Signing The School's Media Consent Form Feels Different This Year — Thanks, BLM

by Nikkya Hargrove
Originally Published: 
Signing The School's Media Consent Form Feels Different This Year — Thanks, BLM

Every single time the papers arrived not too long after the first week of school, I dreaded it. There are so many papers — more email forms this year given COVID-19, but enough papers and paperwork still arrive daily by way of my three kids that I often lose track.

But out of all of them, the one that I made sure to sign, especially last year, was the one that asked for complete strangers to take photos of my kid for the schools’ publications. When they arrived, I’d quickly circle “no,” sign it, and send it back to their teachers.

I didn’t want photos of my kids out there. I also didn’t want their photos to be used to profess a false idea that diversity existed within their schools. In other words, I didn’t want them to become the poster children for that Black kid or that Asian kid — the photos that scream “We are a diverse school, we have a Black or Brown student,” the ones that look so staged, so fake. I didn’t want them to carry the same burden I did growing up, sort of like the same one I carry now — being the face and the voice for an entire race of people, my people, shoes that are impossible to fill and a displaced expectation for me and for them.

This year, though, when the media consent forms arrived in their respective folders, I signed “yes” for each of them. The Black Lives Matter movement pushed me to want to see their names and faces front and center, even if they were “the only ones” to grace the cover of whatever pamphlet or newsletter their teachers or school administration wanted to send out. If nothing else, the narrative their faces would now tell is how much more work we have to do as a community, as a nation.

While I feel grateful that my kids’ classes are mostly diverse, our school district can do a better job to accurately capture photos of the faces which truly represent our community. That said, I must remember that I am working within a system that has long shut out people of color: school integration is a recent thing, after all. The Supreme Court case Brown v. The Board of Education, the landmark case which changed the face of our educational system as we knew it in the 1950’s thanks to the Little Rock Nine, wasn’t that long ago.


The photos matter, the ones that show the faces of Brown and Black kids, kids who also deserve an education. The nonprofit Equal Justice Initiative shares, “The resistance to integration extended to high schools and primary schools. In Prince Edward, Virginia, county officials decided to close public schools altogether rather than integrate. Tuition benefits were provided to white children to attend private schools with white-only admission policies. During this period, hundreds of white-only private schools sprang up throughout the South. Most of these schools remain in existence today.” I cannot be part of the resistance by signing “no” on these consent forms.

The Black Lives Matter Movement has revived me in a way I didn’t know I needed. It’s given me so much to breathe into, and so much to think about as a Black woman. Far too often, I stuffed down situations and filed them away, the ones born out of stereotypes held by white people, or accusations from white people about myself or my family members. Or I became desensitized to racial profiling because it became a way of life, something I got used to knowing.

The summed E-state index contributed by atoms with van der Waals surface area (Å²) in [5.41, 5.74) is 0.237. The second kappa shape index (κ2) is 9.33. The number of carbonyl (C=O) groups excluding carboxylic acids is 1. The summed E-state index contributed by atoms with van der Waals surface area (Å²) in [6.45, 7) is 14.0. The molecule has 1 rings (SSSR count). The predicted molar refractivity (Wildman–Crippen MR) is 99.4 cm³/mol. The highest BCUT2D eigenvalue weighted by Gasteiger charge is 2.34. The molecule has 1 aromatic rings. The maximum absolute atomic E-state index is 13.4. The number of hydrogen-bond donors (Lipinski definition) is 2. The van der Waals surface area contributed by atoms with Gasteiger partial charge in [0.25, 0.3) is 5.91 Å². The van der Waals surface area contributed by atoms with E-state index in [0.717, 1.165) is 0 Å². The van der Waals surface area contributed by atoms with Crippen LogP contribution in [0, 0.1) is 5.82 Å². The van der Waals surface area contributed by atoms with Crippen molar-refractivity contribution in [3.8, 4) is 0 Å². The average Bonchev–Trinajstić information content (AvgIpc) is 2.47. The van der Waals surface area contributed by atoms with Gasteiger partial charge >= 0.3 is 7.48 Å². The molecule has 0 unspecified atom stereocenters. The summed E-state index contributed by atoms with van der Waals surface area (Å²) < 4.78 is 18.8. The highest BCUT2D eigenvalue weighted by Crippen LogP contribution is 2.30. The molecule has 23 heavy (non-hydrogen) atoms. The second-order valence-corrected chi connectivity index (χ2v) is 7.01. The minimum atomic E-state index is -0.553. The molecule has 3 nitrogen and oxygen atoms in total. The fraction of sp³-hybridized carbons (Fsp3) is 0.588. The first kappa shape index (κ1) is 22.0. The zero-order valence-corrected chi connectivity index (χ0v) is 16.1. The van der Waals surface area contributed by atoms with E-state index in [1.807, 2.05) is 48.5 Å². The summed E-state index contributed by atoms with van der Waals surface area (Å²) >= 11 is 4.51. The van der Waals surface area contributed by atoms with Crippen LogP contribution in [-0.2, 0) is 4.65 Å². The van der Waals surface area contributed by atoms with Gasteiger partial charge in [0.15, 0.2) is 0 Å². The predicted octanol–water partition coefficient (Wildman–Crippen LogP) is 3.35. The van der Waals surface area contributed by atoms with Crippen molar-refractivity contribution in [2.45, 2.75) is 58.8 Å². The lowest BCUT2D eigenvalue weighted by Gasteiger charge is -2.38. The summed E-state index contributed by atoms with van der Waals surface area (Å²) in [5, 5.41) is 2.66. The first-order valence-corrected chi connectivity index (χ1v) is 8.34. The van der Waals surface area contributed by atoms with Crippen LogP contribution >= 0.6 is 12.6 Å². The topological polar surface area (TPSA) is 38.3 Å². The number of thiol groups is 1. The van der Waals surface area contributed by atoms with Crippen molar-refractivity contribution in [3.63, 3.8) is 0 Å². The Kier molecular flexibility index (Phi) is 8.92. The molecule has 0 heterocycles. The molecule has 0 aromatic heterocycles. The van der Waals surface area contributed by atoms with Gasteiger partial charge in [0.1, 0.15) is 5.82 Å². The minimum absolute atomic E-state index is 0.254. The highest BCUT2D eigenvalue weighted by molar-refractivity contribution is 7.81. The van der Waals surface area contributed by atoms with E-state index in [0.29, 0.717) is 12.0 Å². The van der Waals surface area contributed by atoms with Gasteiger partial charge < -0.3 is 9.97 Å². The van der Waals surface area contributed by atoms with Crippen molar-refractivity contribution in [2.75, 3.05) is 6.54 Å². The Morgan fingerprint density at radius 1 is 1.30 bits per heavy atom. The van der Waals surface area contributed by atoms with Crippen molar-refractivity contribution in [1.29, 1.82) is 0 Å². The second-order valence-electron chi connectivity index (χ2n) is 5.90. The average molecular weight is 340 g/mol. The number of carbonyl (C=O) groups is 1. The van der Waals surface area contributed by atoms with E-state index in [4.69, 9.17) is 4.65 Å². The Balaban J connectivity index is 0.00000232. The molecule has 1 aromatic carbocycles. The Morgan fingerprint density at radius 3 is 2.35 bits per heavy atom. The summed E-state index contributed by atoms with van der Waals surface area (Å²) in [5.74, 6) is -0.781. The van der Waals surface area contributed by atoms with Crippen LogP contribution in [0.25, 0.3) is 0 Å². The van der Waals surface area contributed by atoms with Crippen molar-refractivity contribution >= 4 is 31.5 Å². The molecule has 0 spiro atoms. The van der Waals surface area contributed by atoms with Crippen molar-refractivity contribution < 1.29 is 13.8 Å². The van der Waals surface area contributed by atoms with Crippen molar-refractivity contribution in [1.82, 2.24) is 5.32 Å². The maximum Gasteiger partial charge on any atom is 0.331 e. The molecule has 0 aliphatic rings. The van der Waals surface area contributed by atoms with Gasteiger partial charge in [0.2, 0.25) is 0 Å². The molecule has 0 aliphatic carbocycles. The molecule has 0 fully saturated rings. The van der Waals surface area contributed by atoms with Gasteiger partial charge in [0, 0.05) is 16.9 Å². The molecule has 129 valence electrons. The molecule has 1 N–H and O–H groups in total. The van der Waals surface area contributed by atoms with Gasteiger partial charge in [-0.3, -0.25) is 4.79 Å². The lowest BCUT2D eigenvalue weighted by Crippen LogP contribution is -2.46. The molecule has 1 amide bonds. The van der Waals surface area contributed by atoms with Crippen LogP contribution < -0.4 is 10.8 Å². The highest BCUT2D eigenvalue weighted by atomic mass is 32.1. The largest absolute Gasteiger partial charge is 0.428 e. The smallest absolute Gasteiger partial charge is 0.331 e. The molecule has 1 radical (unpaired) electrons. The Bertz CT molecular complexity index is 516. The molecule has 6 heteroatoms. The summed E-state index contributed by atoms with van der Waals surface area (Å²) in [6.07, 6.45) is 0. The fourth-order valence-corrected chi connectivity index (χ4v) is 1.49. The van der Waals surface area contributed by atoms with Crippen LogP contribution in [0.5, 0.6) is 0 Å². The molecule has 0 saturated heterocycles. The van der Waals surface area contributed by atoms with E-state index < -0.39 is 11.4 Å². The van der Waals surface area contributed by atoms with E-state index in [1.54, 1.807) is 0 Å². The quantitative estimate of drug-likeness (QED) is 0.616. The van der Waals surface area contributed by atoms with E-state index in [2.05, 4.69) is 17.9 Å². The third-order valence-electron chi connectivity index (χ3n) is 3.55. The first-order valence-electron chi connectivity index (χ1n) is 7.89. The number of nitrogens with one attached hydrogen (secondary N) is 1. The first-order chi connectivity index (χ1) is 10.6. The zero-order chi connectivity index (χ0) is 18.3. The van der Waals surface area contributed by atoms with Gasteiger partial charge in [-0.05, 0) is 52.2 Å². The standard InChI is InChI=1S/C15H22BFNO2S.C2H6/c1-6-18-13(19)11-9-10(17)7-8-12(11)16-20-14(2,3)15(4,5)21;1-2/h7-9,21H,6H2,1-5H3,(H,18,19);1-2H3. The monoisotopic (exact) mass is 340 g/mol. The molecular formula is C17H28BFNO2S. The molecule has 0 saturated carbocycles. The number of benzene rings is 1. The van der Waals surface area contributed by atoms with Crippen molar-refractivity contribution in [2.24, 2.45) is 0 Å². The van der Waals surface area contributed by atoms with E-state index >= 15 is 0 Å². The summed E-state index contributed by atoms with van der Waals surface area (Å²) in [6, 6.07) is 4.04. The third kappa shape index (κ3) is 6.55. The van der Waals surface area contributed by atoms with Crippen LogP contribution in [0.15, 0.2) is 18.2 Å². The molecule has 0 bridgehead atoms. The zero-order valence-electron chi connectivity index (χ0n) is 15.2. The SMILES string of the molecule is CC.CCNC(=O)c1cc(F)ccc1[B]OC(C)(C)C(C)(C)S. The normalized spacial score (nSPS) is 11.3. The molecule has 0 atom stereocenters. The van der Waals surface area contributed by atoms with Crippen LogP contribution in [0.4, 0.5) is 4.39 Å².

I grew up in a school system on eastern Long Island, in a small town with a huge Italian American population. In his essay which went viral, Ramesh A. Nagarajah says it well: “I am a token black friend. The black one in the group of white people. This title is not at all a comment on the depth of my relationships; I certainly am blessed to have the friends that I do. But by all definitions of the term, I am in many ways its poster child. And given the many conversations occurring right now around systemic racism, it would feel wrong not to use my position as a respected friend within a multitude of different white communities to contribute to the current dialogue.”

As a Black woman, I’ve been there. When I graduated high school, my dark skin glistened against my white cap and gown. What stood out to me on my graduation day was that there weren’t many pictures of brown and black people in my graduating class. We didn’t have many people of color in our school, so how could they magically appear in photos shared by my school on our graduation day? The photos didn’t exist because the diversity wasn’t there.

When my wife and I decided to have kids, we had the conversation about schools and where we would choose to live. My wife, a South Asian American, also grew up in a town where she too was often was the only brown person in her class. We knew we wanted a different experience for our own kids. And the school system mattered — not only the rating the school received, but who was in the class mattered, too. Were they made up of mostly white kids or was there a mix? Were the teachers Brown and Black too?

As a mom with three growing kids, who need to see the colors of their own faces reflected back at them, representation is important. So I’m checking “yes” on the media consent forms my kids are bringing home. Because it matters for them to sit in the classroom with other Brown and Black kids and to see photos of them, like those of white kids, in the school’s newsletter … not just when it’s convenient to receive a grant.

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